Set in cookie factory, 'Temp' needs surprise ingredient

February 17, 1993|By Stephen Hunter | Stephen Hunter,Film Critic

Now brace yourself, but "The Temp" turns out to be about life, death, sex, murder, politics, yearning in . . . a cookie factory!

In fact the novelty of the setting is the film's chief trick and its only original stroke. I can't overstate the sublime subversive pleasure it gives: Workplace movies are, ipso facto, set in glamour industries, like book publishing or law firms or talent agencies or even in Hollywood itself but never in the mundane and workaday world in which the rest of us toil. But now we've gone through the banality membrane: a cookie company!

In all other respects, "The Temp" is somewhat standard issue assistant-from-hell stuff, as descended from the original understudy-from-hell masterpiece "All About Eve." In this one, promising but terminally disheveled cookie executive Timothy Hutton is rescued from career crises 1-15 (no receipts, dying plants, badcoffee, a tendency to "forget" meetings) by ravishing temporary secretary Lara Flynn Boyle, of "Twin Peaks" fame.

Boyle, under the perky all-American name of Kris Boyles (I love the cute K) uses him to get into the cookie mainstream and herself rise, by hook or by crook, by chip or by nut, to the top of cookiedom. People who stand in her way keep having nasty accidents. First loving and then fearing her, Hutton seems always a step behind. Really, is there any mercy in this world for a man who keeps losing his expense account receipts?

Nearly everybody involved in the movie appears to be having a good time, and I suspect that most of the men who get to spend 90 minutes in the dark with Lara Flynn Boyle, even if she is on screen and they are not, will have a pretty good time. I know I did.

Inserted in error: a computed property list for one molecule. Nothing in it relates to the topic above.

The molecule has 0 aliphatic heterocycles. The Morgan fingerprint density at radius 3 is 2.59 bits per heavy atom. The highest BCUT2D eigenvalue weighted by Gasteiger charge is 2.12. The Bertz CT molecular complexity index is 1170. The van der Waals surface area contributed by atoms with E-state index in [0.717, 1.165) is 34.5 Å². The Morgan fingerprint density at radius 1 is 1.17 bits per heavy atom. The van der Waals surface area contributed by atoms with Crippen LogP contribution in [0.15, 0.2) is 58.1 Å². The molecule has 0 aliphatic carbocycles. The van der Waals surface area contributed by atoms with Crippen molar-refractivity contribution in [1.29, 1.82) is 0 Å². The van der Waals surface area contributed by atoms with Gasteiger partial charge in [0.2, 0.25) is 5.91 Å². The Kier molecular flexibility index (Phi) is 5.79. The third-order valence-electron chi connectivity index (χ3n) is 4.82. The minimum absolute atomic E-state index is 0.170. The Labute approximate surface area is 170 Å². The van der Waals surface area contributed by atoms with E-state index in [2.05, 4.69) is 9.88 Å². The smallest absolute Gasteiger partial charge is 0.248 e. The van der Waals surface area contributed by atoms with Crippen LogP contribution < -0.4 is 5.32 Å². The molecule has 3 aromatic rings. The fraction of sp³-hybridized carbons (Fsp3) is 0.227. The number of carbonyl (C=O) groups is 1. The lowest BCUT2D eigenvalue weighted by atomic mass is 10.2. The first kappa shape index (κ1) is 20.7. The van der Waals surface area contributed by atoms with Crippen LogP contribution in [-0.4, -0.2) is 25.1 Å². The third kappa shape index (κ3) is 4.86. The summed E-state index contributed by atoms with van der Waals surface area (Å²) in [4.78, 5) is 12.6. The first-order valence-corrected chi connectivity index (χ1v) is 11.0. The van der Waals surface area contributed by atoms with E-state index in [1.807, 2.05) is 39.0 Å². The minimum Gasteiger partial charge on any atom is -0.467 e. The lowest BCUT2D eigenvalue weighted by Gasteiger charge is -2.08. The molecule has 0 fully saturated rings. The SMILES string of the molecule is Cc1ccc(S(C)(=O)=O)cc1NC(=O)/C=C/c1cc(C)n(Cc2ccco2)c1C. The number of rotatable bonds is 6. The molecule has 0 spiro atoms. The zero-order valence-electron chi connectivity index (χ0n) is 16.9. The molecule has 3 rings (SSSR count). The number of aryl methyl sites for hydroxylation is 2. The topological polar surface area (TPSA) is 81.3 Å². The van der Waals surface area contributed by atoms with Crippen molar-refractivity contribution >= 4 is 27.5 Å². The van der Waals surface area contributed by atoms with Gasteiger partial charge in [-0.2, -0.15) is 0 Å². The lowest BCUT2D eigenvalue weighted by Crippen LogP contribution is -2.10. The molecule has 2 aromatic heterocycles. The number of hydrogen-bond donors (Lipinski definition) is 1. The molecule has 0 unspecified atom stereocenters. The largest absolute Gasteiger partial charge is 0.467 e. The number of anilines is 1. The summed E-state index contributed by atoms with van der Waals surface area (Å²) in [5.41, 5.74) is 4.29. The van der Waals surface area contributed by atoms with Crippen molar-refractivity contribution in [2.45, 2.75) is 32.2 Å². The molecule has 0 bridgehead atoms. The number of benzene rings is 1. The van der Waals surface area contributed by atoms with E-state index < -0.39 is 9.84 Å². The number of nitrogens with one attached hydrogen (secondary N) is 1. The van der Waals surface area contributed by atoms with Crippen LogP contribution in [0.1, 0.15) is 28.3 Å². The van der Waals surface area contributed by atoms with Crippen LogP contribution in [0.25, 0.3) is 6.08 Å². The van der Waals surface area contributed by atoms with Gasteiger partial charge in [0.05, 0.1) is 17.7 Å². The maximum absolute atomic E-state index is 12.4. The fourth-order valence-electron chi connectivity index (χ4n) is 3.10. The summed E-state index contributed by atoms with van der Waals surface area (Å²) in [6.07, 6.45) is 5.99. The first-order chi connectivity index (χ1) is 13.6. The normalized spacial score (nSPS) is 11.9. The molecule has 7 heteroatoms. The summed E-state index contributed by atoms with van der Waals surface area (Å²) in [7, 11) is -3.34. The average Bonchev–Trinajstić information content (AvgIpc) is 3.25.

Alas, what "The Temp" needs desperately it never gets. That it's shamelessly derivative is not an axiomatic flaw; but what it needs is an astonishing twist, something that turns genre expectations completely on their ear, something that sets it moving down a new road (as in "The Crying Game.") But no; director Tom Holland is content to squander his amusing setting and some good performances as he thunders bouncily down well-rutted paths, to nowhere we haven't been before and no placewe want to go again.

Hutton isn't so bad; Boyle is Boyle and what more can be said? Faye Dunaway does a restrained reiteration of her "Network" huntress number as the No. 1 cookie (actually, it's a pie place, moving exploratively into cookie land, like conquistadors on a new continent). The ever-interesting Steven Weber is interesting, ever, as Hutton's slightly sleazy best friend. In fact, everybody's good, but the movie still feels store-bought and stale.

That's the way it crumbles, cookie-wise.

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